Elite: Dangerous is set in the year 3300, around 45 years after Frontier: First Encounters the previous game in the series.[4][11][12]

History[edit]

At the 2011 Game Developers Conference, following a presentation on the development of the original Elite, Braben was asked in a Q&A session if Elite 4 was still on the drawing board. He replied "yes, it would be a tragedy for it not to be."[13] The project had difficulty in attracting sufficient funding, which Braben had attributed to the traditional publishing model, which he saw as being biased against games with no recent comparable predecessors.[14]

Braben had previously discussed crowdfunding as a possible solution in April 2012.[15] Public fundraising commenced in November 2012 using the Kickstarter website,[16] the campaign lasting 60 days, with the aim being to raise £1.25m[17] and deliver a finished game by March 2014.[18] Following the end of the Kickstarter, further public funding was sought through the developer's UK website, via PayPal.[17] By April 2014, £1.7m had been raised,[19] and Braben had reacquired the legal rights to the Elite franchise.[20] Although the game's original total development budget had been £8 million, by September 2014 this had, in Braben's words, "grown by quite a lot".[21]

A playable alpha version of the game was released to certain Kickstarter backers in December 2013.[22][23] In May 2014, the game entered the first phase of its beta test, focusing primarily on testing the systems and servers with a greater number of players.[24] A pre-release "gamma" build was released to backers three weeks before launch, to give them a head start on other players.[25] On 14 November 2014, one month before launch, David Braben announced the removal of the game's offline single player mode, the developers having decided that they could not deliver an acceptable offline-only experience based on the original design.[26][27] The Windows version of the game was released on the 16 December 2014.[2]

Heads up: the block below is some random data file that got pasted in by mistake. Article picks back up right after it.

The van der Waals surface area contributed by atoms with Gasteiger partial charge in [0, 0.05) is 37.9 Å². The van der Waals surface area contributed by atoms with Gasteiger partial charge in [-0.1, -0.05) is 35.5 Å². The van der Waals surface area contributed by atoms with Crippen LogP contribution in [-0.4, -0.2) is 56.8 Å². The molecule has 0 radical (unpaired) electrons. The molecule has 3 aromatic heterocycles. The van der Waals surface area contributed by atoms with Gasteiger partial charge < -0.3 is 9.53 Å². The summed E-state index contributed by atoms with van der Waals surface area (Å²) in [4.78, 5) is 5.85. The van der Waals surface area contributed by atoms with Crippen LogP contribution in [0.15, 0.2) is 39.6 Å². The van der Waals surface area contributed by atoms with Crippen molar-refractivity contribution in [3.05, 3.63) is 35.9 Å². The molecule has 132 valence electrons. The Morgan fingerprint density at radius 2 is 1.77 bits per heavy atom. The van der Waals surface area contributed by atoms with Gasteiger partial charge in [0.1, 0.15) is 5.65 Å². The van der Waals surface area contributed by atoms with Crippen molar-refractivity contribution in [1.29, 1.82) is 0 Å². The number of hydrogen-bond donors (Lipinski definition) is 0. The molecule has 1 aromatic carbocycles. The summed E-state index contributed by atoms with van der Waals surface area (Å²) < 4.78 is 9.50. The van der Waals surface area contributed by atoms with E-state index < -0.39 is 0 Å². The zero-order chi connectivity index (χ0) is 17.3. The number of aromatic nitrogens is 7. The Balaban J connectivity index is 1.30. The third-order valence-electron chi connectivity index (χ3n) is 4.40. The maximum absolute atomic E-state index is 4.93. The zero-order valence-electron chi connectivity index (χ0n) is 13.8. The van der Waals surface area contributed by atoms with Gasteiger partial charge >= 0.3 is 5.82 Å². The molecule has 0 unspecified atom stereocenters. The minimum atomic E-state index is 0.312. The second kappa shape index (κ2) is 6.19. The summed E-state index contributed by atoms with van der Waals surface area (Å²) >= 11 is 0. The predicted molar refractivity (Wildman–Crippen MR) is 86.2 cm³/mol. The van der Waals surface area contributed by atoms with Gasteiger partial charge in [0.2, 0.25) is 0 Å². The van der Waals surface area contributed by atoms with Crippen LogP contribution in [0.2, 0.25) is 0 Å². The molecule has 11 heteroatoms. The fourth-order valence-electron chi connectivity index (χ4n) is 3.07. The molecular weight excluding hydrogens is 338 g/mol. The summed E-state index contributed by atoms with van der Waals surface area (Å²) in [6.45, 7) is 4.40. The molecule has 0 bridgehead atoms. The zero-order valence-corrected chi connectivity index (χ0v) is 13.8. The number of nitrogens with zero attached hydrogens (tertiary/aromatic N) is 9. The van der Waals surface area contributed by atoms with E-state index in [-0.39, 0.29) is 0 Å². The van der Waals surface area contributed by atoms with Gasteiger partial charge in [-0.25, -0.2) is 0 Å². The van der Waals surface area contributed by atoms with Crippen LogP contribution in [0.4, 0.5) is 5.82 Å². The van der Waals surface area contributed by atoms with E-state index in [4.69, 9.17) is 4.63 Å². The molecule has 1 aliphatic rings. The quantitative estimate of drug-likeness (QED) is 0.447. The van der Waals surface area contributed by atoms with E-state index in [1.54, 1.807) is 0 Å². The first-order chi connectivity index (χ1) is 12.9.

Elite: Dangerous was developed using Frontier Development's own in-house COBRA game development engine.[28] The game supports the Oculus Rift headset.[29]

Reception[edit]

Reception
Aggregate scores
Aggregator Score
GameRankings 79.56%[31]
Metacritic 80/100[30]
Review scores
Publication Score
Eurogamer 8/10[32]
GamesRadar 4/5 stars[34]
IGN 7.4/10[36]
PC Gamer UK 86/100[33]
Metro 7/10[35]

Elite: Dangerous received an aggregated score of 79.56% on GameRankings based on 16 reviews[31] and 80/100 on Metacritic based on 39 reviews.[30]